Nikola Jokic only played 26 minutes against the Portland Trail Blazers on Sunday night. The streaking Denver Nuggets, now winners of six straight games, didn’t need him in the fourth quarter of their 124-92 victory. But if some late-game heroics were required from the reigning MVP, it’s safe to say Chauncey Billups believes his depleted team would have had a tough time preventing them.
Billups, a Denver native who played collegiately at Colorado and enjoyed two stints with his hometown Nuggets as a player, first got to know Jokic while commentating games after his career on the court was finished. A lot has changed for the Serbian superstar since Denver took him with the 41st pick of the 2015 NBA Draft.
The difference that sticks out most to Billups, though, is Jokic’s conditioning, which he believes has reached a “remarkable” level literally no one would have anticipated.
“I say this all the time and people, like, think I’m kinda crazy, but I think he’s in the top four or five guys of being in the best shape in the league,” Portland’s coach said of Jokic. “It’s funny because he doesn’t look the part. But the way that he plays, he kinda has to hold the team and carry the team, and also every team goes at him every play in pick-and-rolls. He’s guarding every pick-and-roll all game and then he has to carry the load on offense. You gotta be in unbelievable condition to do that, and he never misses basketball games. It’s remarkable. It’s remarkable to me.”
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Jokic had eight points, 18 rebounds and 11 assists in his limited playing time on Sunday, tormenting the Blazers as a playmaker when they sent double-teams at him on the block. It was another performance befitting his well-earned status as an MVP frontrunner, but Jokic got far more help from his short-handed supporting cast than he has for most of 2021-22.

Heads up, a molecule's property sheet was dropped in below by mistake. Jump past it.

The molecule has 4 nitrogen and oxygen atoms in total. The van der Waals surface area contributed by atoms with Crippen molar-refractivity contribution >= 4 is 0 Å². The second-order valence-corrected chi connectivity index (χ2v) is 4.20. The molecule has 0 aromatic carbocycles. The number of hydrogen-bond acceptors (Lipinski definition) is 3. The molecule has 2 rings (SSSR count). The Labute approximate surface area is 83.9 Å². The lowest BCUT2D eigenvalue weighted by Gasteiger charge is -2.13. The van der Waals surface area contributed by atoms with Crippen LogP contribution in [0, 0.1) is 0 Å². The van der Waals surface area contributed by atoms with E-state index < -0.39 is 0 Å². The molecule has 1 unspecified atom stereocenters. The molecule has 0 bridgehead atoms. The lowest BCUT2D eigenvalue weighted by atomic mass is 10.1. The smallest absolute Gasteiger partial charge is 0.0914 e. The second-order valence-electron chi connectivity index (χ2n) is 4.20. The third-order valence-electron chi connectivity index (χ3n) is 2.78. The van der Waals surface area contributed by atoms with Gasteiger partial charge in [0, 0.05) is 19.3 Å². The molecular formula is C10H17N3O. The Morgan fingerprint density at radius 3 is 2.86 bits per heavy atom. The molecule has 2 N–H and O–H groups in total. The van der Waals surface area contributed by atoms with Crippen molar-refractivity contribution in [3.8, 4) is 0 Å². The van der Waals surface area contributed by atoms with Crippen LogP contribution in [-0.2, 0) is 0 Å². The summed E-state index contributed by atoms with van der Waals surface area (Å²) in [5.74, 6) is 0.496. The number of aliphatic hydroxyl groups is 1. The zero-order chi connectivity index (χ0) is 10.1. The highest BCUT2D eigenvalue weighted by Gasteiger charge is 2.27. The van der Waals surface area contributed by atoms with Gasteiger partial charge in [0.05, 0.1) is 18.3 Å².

Denver’s bench was its biggest strength against Portland, combining for a whopping 76 points. Each of the Nuggets’ primary reserves — Facundo Campazzo, Bryn Forbes, Austin Rivers, JaMychal Green and Demarcus Cousins — registered a plus-minus north of 20.
Playing without Jamal Murray all season and Michael Porter Jr. since the first week of November, Denver has been forced to rely on Jokic this season far more than the team would have otherwise. It’s not like that strategy has resulted in diminishing returns, though. Instead, Jokic — all 6-foot-11 and the listed 284 pounds of him — has driven perhaps as much statistical team-wide success as any player in modern history.
Jokic’s +23.7 net on-off rating, per Cleaning the Glass, ranks first in the NBA by a laughable 6.4 points per 100 possessions. His league-leading 32.37 PER would be the highest single-season mark of all time, and Jokic’s top-ranked Real Plus-Minus, according to ESPN, is accounted for most by his peerless statistical impact on the defensive end.
Everything Denver does offensively revolves around Jokic. The numbers overstate his overall quality as a defender, but still speak to the major strides he has taken in that regard this season — not to mention how lost the Nuggets look without him corralling pick-and-rolls and manning the middle defensively.
Jokic’s body type will prevent him from ever looking the part. The more you dig into Billups’ assertion about him being one of basketball’s most fit players, though, the more obvious it becomes he’s right.